So much for spring; this week saw a return to cold, drizzly weather. Still I enjoyed the opportunity to do some traveling out of Minsk. Following a return to the Regional Institute for Education Development on Monday, I packed my passport and tickets for a trip to Vilnius, Lithuania. Almost as soon as I got off the train, one of my shoes that had been falling apart these past few weeks finally gave up, so my first stop was a crowded market of tiny stalls. Within a few minutes I was making my way through the Old Town district with arch-killing new shoes (and a subsequent search for comfort in-soles). I needed 'em, because Vilnius is filled with street art, on seemingly every crumbling walls and building - wild style tagging, mostly, a reminder of how rare it is to find similar street art in Minsk.
The weather flirted with rain all day, though the sun revealed beautiful blue sky and ravishing orange light on the walls and cobblestones from time to time. I walked away from the city center and stopped at a panoramic viewpoint. Then I tramped down a hill, making my way toward a pedestrian bridge over the river, and imagined what it must have been like to journey to Vilnius by foot. Later I found an appetizing plate of German-style sausage at the Meat Lovers Pub and downed a liter of hard apple cider, followed by a Czech beer. By this point I could recognize enough landmarks to navigate the town without my map, but I got thoroughly lost anyway.
The weather turned more dreary on the next day, inspiring me to search out the KGB Museum, which is actually part of a larger assemblage called the Museum of Genocide Victims. The experience was sobering, particularly the displays of Lithuanian resistance to Soviet occupation and the execution chamber. That spot showcases scenes from a film that depicts prisoners being shoved into the room, being dispatched with a bullet to the back of the head, and sluiced up a metal chute to be trucked away. Afterward I plodded through an art gallery before heading back to the train station. I've only seen small pieces of this fascinating city. I hope to return soon; there's much more to learn.
Rolling back toward Belarus, I was delighted to discover that my multi-entry visa does indeed work. Even so, the woman checking my documents subjected my passport to an impressive inspection, flipping through every page several times and paying extra close attention to the photo. I've recently shaved my beard way to nothing but stubble, which was probably not a good idea. And the three Chinese visas seemed to earn special scrutiny too. But she [sort of] smiled at my fragile Russian language attempts and let me enter Belarus anyway. Keep in mind that this happened on a train. Bad news would have meant getting tossed into some scary border outpost.
Thursday and Friday saw back to back trips to Baranovichi, a city about 150 kilometers from Minsk. Once more I joined an embassy pal to present lectures and facilitate activities about American technology and culture. The first day's talk went well enough, but there was a much more palpable sense of "otherness" to my show. Audience members were less willing to practice their English in the Q&A (though several wanted to sit for longer conversations afterward). I also did a brief interview for the local television folks. The reporter had clearly done her homework on the "Mother Road." She apologized for her halting English and, as usual, I reminded her that her mastery of my language is a heck of a lot stronger than my beginning Russian. My favorite part was the chance to visit with three young people interested in starting a club focusing on English and travel; I promised to share some swell road trip books and movies, and later received an invitation to return to town and attend one of their meetings.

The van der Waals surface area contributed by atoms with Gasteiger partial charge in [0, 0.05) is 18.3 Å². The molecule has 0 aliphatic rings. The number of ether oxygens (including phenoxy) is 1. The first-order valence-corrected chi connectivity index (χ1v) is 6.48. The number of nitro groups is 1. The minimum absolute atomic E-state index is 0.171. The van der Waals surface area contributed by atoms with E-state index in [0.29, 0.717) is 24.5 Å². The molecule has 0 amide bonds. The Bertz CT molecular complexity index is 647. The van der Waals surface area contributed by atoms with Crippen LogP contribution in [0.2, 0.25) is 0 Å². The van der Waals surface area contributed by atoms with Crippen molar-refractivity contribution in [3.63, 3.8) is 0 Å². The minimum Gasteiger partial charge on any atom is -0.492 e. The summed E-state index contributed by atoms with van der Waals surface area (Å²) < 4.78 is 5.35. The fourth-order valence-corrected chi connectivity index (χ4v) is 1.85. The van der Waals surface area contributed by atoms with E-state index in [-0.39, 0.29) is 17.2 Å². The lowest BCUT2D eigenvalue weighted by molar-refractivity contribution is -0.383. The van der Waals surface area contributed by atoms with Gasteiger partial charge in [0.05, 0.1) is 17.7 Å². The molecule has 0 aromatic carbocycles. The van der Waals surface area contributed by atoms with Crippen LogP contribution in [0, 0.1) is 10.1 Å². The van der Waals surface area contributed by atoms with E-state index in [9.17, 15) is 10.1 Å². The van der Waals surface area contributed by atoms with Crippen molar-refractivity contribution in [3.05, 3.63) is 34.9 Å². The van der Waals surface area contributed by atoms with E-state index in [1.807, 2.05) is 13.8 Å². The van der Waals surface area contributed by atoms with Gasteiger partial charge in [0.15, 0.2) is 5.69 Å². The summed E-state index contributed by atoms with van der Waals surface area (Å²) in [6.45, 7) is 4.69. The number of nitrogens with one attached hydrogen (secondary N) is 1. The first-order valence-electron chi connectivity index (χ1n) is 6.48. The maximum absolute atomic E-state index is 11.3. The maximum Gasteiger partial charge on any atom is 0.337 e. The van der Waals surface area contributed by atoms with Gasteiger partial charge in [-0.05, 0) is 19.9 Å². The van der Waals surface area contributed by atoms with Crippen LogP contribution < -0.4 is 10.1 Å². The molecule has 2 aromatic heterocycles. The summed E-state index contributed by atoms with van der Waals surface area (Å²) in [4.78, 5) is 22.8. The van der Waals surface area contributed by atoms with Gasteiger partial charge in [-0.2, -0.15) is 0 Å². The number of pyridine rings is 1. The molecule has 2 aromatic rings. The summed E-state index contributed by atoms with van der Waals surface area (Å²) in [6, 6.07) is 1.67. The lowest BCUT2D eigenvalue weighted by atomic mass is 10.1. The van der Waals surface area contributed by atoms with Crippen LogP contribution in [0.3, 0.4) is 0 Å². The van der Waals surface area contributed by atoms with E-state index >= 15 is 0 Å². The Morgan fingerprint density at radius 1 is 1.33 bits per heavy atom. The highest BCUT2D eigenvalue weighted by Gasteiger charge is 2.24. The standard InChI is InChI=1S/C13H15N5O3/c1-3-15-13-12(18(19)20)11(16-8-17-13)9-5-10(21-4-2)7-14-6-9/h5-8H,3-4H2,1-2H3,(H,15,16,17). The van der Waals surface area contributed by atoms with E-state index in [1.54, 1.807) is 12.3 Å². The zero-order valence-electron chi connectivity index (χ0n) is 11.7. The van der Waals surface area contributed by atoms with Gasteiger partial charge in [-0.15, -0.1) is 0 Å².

The next day I dispensed with the formal lecture and built a more interactive talk that featured some autobiographical material, a few "foreign" observations about Belarus, and a Question Time component that invited participants to evaluate statements about American culture as being true or false. Because so many folks around here, especially those living in the smaller towns and villages, base their understandings of the United States on media portrayals, it's really fun (and sometimes surprising) to complicate the inevitable stereotypes that divide us.
Of course it's only fair that I also play the game, so I asked attendees to create their own statements for me to assess. The first one - the one I hear everywhere I travel: "True or false: All Belarusian dishes must include potatoes." I always reply to that prompt that, while potatoes are an important part of local agriculture and cuisine, anyone who claims that "All Belarusians eat potatoes all the time," would be just as incorrect as someone saying, "All Americans eat pizza all the time." We all seem to agree with that idea. The best moment followed soon afterward when someone offered the following prompt: "Belarusian women are the most beautiful in the world. True or false?"
Nyet, nyet, nyet," I replied.
A beat of awkward silence...
"...Because Jenny, my wife, is not Belarusian." Another half-beat, and then the group erupted with laughter and applause.
I quickly added: "Belarusian women, of course, earn second place!"